Hortus Jamaicensis: Or A Botanical Description, (according to the Linnean System) and an Account of the Virtues, &c., of Its Indigenous Plants Hitherto Known, as Also of the Most Useful Exotics. Compiled from the Best Authorities, and Alphabetically Arranged ...
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acuminate acute alternate anthers awl-shaped axillary bark base berries bifid blunt branches Browne calls calyx capsule CHAR.—Calyx coffee compressed concave cordate corolla corymbed deciduous decoction drupe erect feet high filaments filiform five five-cleft five-parted floribus flowers foliis footstalks four Fronds fructu fruit genus germ germen globular glumes green colour grows hairy height hermaphrodite hirsute inches long island juice lanceolate leaf leaflets legume length linear male membranaceous monogynia name is derived native of Jamaica nectary numerous oblong obtuse one-celled one-flowered one-leafed ovate-lanceolate ovatis panicled pedicels peduncles perianth pericarp petals petioles pinnate pistil plant prickly pubescent pulp purple racemes receptacle ripe rises root round roundish seeds serrate sessile shining short shorter side simple slender Sloane smell smooth solitary species spikes spreading stalk stamens stem stigma style subulate taste terminating thick tree trunk tube umbel upright whitish wood yellow
Page 226 - ... quantity required for use is scraped from the surface by means of a wooden spoon. Two small coffee-pots are employed ; in one is boiled the water, generally mixed with the remaining coffee of a former meal; in the other is put the fresh powder, which is sometimes placed near the fire, to become heated before the boiling water is added to it. The mixture is then boiled two or three times, taking care to pour a few drops of cold water upon it the last time, or to place a cloth dipped in cold water...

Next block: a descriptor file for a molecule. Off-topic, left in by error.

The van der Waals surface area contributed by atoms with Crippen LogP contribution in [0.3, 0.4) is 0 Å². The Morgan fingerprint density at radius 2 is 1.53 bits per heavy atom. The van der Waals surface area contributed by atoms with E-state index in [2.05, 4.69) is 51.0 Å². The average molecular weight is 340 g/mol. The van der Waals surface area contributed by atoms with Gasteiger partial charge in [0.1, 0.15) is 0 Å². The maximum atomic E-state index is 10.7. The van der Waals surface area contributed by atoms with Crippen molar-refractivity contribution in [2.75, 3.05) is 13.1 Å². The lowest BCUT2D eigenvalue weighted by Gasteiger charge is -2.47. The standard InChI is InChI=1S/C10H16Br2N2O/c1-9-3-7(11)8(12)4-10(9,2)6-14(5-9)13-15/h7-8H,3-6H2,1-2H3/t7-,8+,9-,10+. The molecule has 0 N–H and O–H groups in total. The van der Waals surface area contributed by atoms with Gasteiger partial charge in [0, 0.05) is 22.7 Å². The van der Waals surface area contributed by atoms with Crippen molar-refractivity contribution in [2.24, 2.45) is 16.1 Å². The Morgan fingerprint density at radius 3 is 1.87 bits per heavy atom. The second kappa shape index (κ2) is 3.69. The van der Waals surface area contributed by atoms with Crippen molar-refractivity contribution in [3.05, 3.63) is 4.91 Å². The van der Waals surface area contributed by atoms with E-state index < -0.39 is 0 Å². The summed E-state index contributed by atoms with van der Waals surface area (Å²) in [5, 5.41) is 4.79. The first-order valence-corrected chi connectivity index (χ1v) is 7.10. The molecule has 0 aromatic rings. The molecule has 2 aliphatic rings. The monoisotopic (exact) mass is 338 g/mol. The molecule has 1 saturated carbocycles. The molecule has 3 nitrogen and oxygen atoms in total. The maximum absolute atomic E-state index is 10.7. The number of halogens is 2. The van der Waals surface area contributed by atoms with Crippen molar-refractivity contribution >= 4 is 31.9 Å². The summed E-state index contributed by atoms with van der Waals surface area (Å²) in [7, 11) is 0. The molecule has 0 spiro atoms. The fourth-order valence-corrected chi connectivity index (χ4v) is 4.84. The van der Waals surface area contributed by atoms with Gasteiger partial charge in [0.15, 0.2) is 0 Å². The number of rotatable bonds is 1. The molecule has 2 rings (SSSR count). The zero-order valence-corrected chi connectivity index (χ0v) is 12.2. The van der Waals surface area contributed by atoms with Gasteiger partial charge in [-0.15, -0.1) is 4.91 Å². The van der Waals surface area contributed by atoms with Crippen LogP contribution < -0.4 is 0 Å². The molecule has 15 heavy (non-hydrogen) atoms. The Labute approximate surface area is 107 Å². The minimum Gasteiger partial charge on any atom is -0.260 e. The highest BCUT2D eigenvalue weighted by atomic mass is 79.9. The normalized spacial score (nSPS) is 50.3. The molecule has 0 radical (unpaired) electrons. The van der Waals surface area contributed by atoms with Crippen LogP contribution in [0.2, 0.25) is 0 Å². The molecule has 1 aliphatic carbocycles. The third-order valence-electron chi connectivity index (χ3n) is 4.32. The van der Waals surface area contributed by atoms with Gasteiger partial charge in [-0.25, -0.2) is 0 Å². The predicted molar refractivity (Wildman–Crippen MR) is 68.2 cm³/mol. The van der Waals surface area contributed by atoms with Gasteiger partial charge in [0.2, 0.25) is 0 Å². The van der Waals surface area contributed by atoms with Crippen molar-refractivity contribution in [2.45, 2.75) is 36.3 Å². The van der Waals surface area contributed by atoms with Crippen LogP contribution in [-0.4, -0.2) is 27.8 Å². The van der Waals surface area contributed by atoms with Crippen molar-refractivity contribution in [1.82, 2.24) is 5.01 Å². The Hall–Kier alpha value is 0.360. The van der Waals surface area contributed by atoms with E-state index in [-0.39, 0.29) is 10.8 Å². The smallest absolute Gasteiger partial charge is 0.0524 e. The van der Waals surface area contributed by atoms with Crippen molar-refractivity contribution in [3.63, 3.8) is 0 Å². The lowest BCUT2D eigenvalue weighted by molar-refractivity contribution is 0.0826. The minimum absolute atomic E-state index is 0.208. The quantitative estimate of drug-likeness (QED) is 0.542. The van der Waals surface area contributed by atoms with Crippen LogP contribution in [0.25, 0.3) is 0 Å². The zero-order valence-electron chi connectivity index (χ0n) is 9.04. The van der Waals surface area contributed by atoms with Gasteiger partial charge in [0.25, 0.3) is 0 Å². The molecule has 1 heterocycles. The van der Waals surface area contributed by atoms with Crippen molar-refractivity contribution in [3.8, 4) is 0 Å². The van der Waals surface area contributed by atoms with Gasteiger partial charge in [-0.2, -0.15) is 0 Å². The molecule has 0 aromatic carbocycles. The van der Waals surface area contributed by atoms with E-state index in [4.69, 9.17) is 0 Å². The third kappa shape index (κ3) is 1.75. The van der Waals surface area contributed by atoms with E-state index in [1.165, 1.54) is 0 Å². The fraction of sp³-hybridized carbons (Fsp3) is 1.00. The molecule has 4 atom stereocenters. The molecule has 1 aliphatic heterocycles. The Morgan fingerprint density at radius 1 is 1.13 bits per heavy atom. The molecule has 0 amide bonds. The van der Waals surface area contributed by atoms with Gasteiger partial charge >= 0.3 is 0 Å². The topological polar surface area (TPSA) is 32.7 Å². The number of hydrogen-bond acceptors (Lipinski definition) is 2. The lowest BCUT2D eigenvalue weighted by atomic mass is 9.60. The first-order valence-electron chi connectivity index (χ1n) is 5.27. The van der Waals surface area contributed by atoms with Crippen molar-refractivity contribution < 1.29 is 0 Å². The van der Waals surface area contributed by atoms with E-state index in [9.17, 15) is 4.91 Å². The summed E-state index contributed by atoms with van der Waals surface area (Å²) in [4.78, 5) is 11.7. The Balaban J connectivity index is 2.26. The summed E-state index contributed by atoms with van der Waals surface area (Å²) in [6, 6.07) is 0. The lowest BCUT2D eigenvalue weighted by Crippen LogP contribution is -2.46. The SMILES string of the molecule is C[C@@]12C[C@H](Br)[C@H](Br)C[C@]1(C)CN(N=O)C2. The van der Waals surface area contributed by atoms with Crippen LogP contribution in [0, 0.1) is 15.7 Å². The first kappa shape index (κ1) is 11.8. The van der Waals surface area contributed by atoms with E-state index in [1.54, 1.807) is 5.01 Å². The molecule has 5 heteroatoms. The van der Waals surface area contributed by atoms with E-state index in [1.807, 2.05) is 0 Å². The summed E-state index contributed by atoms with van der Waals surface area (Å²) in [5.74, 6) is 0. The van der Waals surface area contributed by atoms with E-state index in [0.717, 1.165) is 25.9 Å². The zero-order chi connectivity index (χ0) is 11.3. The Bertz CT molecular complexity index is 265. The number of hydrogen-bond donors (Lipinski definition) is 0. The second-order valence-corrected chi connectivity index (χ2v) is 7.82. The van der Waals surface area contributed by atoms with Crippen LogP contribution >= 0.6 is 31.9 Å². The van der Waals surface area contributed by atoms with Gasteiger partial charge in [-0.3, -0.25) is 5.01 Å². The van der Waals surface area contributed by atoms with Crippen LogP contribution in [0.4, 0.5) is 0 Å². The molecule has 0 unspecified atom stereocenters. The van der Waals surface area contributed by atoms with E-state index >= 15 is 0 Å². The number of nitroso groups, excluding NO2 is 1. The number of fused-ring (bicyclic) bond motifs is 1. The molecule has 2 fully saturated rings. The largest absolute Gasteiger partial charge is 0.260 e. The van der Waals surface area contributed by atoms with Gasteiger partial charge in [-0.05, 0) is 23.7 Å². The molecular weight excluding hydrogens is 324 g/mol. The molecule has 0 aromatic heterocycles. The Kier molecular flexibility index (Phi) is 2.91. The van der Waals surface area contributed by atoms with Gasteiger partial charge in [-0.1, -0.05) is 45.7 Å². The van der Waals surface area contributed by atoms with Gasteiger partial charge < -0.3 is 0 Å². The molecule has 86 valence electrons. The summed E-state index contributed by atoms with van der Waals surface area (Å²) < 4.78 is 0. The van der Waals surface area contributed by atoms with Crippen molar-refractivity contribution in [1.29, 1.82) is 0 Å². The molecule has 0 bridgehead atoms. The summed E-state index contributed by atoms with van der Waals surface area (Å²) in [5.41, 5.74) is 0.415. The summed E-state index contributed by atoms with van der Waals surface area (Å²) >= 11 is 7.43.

Page 194 - ... furnishes an opportunity of obtaining plenty of layers, and facilitates the propagation of the tree, as it does not perfect its seeds in any quantity under six or seven years ;, when it becomes so plentifully loaded, that a single tree is sufficient almost for a colony.
Page 326 - ... are picked, scraped, and washed one at a time, and then dried ; all which requires too much pains and time for any real advantage to be gained in the properties ; though, being made more agreeable to the eye, the price of the white is much higher at market. When the root is intended for a...
Page 220 - Indies has often been injured by being laid in rooms near the sugar-works, or where rum is distilled; and the same effect has been produced by bringing over coffee in the same ships with rum and sugar. Dr Moseley mentions that a few bags of pepper, on board a ship from India, spoiled a whole cargo of coffee.
Page 474 - The candle-box was made and approved ; insomuch that the doctor then insisted on having a bureau made of the same wood, •which was accordingly done ; and the fine colour, polish...
Page 264 - For •this purpose, they make au incision in the trunk of each branch which they, wish to produce fruit, and place in it a. stalk of male flowers ; without this precaution the date tree would produce only abortive fruit. In some cantons the male branches are only shaken over the female. The practice. of impregnating the date tree in this manner is very ancient.
Page 15 - as to the sundried aloes which is most approved for medicinal purposes, very little is made in Barbadoes. The process is however very simple, though extremely tedious. The raw juice is either put into bladders, left quite open at top, and suspended in the sun, or in broad shallow trays of wood, pewter, or tin, exposed also to the sun every dry day, until all the fluid parts are exhaled, and a perfect resin formed, which is then packed up for use, or for exportation.
Page 473 - The flowers are of a reddish or saffron colour, and the fruit of an oval form, about the size of a turkey's egg. Some of them have reached to a monstrous size, exceeding one hundred feet in height.
Page 310 - ... the other on the same petiole was quiescent; sometimes a few leaflets only were in motion, then almost all of them would be in movement, at once ; the whole plant was very seldom agitated, and that only during the first year.
Page 222 - The great use of coffee in France is supposed to have abated the prevalence of the gravel. In the French colonies, where coffee is more used than in the English, as well as in Turkey, where it is the principal beverage, not only the gravel, but the gout, is scarcely known.